Players go 6-for-14 in arbitration hearings

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Players and their respective teams went to 14 arbitration hearings leading up to spring training, the most 2001. There were only three hearings last season and none the year prior.

Players won six cases and lost eight, following the trend that hearings have slightly favored teams historically. The six players who won:

  • Pedro Alvarez, Pirates: $5.75 million (team filed for $5.25 million)
  • Jerry Blevins, Nationals: $2.4 million (team filed for $2.2 million)
  • Mike Minor, Braves: $5.6 million (team filed for $5.1 million)
  • Mark Trumbo, Diamondbacks: $6.9 million (team filed for $5.3 million)
  • Danny Valencia, Blue Jays: $1.675 million (team filed for $1.25 million)
  • Vance Worley, Pirates: $2.45 million (team filed for $2 million)

The eight who lost their cases:

  • Alejandro De Aza, Orioles: $5 million (player filed for $5.65 million)
  • Josh Donaldson, Blue Jays: $4.3 million (player filed for $5.75 million)
  • Mat Latos, Marlins: $9.4 million (player filed for $10.4 million)
  • Jarrod Parker, Athletics: $850,000 (player filed for $1.7 million)
  • David Phelps, Marlins: $1.4 million (player filed for $1.875 million)
  • Wilin Rosario, Rockies: $2.8 million (player filed for $3.3 million)
  • Neil Walker, Pirates: $8.0 million (player filed for $9.0 million)
  • Tom Wilhelmsen, Mariners: $1.4 million (player filed for $2.2 million)

As Jon Heyman of CBS Sports notes, it seems that the cases tended to favor players coming off of disappointing or injury-shortened seasons (e.g. Minor and Trumbo) while productive, established players (e.g. Donaldson and Latos) tended to lose.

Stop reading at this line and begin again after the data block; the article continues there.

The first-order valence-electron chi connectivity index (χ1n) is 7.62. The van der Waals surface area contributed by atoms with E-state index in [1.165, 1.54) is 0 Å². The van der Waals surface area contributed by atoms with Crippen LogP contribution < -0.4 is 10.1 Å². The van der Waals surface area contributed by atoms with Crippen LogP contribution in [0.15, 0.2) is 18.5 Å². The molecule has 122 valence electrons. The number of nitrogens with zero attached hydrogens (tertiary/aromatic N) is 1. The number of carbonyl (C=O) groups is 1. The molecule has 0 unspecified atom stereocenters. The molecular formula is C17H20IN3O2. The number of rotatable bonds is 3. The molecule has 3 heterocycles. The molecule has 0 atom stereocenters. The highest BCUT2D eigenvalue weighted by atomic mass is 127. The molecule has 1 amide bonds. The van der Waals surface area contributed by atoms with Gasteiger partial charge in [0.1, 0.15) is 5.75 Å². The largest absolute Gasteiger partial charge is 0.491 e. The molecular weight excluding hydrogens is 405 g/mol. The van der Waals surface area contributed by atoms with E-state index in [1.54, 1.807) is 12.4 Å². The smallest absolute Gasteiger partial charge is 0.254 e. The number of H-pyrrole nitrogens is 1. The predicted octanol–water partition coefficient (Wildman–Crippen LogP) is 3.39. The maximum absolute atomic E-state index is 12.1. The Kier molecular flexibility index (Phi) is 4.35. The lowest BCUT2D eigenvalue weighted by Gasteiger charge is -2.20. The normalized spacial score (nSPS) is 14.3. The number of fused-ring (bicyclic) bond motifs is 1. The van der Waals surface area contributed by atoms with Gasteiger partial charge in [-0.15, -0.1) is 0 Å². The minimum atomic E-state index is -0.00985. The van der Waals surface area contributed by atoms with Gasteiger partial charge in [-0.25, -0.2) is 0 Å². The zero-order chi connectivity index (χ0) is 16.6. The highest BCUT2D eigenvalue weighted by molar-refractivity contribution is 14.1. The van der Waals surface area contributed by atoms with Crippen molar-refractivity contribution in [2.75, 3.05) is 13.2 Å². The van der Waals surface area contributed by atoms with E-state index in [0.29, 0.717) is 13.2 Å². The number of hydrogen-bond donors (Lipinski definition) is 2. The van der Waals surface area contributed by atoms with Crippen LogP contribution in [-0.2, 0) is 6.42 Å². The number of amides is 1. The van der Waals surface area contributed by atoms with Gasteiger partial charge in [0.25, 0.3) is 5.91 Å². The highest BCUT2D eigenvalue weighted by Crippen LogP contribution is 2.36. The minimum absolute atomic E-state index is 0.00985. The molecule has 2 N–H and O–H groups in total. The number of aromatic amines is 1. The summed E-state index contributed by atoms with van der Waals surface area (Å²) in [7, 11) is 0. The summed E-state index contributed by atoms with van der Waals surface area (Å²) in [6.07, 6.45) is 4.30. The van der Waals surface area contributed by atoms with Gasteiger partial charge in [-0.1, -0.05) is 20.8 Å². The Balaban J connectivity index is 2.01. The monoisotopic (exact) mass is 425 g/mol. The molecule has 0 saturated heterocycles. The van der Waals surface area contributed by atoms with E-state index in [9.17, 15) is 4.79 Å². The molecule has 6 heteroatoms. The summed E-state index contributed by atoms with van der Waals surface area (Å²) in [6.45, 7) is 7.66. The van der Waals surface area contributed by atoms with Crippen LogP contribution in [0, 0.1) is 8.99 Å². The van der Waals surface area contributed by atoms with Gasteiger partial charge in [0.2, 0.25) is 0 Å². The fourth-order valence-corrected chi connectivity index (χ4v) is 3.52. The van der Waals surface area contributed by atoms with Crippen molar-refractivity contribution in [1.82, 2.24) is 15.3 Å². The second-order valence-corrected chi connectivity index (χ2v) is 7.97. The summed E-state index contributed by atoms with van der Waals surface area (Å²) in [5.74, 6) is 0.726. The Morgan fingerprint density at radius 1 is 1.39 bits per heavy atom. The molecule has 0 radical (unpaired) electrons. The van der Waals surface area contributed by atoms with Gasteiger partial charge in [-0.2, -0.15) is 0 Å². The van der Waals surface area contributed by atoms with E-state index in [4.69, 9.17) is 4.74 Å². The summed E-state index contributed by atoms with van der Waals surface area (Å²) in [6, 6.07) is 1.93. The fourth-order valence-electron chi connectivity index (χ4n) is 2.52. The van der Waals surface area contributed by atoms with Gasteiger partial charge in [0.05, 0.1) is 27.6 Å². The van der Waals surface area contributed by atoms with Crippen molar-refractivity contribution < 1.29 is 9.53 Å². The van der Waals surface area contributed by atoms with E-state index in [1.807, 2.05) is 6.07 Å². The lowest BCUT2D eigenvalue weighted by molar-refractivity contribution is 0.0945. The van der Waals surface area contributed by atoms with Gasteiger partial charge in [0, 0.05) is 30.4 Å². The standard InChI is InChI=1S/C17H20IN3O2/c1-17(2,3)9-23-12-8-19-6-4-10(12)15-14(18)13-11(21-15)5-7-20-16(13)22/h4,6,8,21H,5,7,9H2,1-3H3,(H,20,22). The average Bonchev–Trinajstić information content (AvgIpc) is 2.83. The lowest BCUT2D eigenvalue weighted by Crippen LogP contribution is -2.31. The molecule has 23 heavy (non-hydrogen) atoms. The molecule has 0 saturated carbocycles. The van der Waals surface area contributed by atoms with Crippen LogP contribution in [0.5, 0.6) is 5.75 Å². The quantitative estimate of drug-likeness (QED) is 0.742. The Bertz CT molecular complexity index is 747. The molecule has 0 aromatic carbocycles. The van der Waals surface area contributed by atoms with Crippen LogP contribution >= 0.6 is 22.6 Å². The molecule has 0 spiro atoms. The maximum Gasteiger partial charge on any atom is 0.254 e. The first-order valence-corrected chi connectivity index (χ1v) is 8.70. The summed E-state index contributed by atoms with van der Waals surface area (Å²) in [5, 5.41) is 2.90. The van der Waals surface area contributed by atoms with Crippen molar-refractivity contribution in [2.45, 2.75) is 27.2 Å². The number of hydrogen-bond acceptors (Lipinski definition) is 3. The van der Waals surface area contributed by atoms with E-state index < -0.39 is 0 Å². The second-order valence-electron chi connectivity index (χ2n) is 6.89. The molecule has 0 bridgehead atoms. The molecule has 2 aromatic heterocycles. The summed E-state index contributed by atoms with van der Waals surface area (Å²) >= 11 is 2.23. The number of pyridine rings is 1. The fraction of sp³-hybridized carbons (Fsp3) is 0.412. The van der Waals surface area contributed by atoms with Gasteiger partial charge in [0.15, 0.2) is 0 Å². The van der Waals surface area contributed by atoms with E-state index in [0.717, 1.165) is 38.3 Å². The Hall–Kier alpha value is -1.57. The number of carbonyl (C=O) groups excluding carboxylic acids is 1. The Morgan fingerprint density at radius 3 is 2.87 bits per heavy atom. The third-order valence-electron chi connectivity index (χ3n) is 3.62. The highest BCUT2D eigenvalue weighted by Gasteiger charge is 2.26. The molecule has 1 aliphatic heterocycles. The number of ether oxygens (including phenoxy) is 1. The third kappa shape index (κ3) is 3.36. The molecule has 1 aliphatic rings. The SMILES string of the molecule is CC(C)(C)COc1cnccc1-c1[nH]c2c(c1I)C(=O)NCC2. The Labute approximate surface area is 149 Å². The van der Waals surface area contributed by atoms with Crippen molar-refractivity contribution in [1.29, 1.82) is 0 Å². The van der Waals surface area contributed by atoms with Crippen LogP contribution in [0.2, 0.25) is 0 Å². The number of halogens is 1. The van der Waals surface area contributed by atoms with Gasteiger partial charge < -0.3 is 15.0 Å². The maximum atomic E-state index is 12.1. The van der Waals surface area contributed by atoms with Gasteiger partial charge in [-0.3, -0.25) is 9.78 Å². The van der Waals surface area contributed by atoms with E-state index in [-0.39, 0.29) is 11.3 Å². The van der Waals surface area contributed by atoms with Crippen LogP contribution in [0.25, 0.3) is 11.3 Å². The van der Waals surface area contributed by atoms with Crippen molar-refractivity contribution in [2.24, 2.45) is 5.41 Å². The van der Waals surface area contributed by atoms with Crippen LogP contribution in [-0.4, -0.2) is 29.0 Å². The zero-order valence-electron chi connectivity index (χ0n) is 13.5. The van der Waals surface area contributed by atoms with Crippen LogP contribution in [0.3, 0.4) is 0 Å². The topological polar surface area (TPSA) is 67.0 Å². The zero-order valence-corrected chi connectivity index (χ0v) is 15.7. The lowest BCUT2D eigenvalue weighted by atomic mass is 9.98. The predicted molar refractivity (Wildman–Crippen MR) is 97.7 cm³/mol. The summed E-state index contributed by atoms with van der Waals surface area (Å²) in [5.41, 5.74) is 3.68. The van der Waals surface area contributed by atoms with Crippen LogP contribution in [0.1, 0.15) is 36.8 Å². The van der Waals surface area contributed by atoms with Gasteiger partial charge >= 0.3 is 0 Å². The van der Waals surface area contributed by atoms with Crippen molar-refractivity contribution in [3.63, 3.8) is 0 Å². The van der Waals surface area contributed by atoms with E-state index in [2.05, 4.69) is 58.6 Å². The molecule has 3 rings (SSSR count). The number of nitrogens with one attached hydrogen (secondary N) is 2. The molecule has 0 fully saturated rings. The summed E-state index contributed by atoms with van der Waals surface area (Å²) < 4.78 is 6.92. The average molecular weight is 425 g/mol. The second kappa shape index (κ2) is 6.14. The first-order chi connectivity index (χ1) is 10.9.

Orioles set new MLB record with 259th home run allowed

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Update (9:04 PM EST): The game went into a rain delay with one out in the bottom of the fifth inning of a 2-2 tie, so the game isn’t official yet. Which means the Orioles aren’t yet the official record holders.

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A third-inning solo home run by Austin Meadows off of Asher Wojciechowski on Thurday night marked the 259th home run Orioles pitching has allowed this season, setting a new major league record, per MASN’s Roch Kubatko. The previous record was held by the 2016 Reds at 258. Willie Adames hit No. 260, a game-tying solo shot in the fifth inning. The Orioles will have 34 more games to add on to their record after tonight.

The Yankees have famously accounted for 61 of the 260 home runs (23.5%) against Orioles pitchers this season. The Red Sox are next at 28 followed by the Twins and Blue Jays at 23 each.

David Hess has accounted for the most home runs on the O’s staff, yielding 28 dingers. Dylan Bundy is next at 25 homers allowed.

The Orioles are not the only team that will pass the 2016 Reds. The Mariners are on pace to allow 275 home runs. The Yankees, 266. Phillies, 262. Angels, 259. Pretty amazing.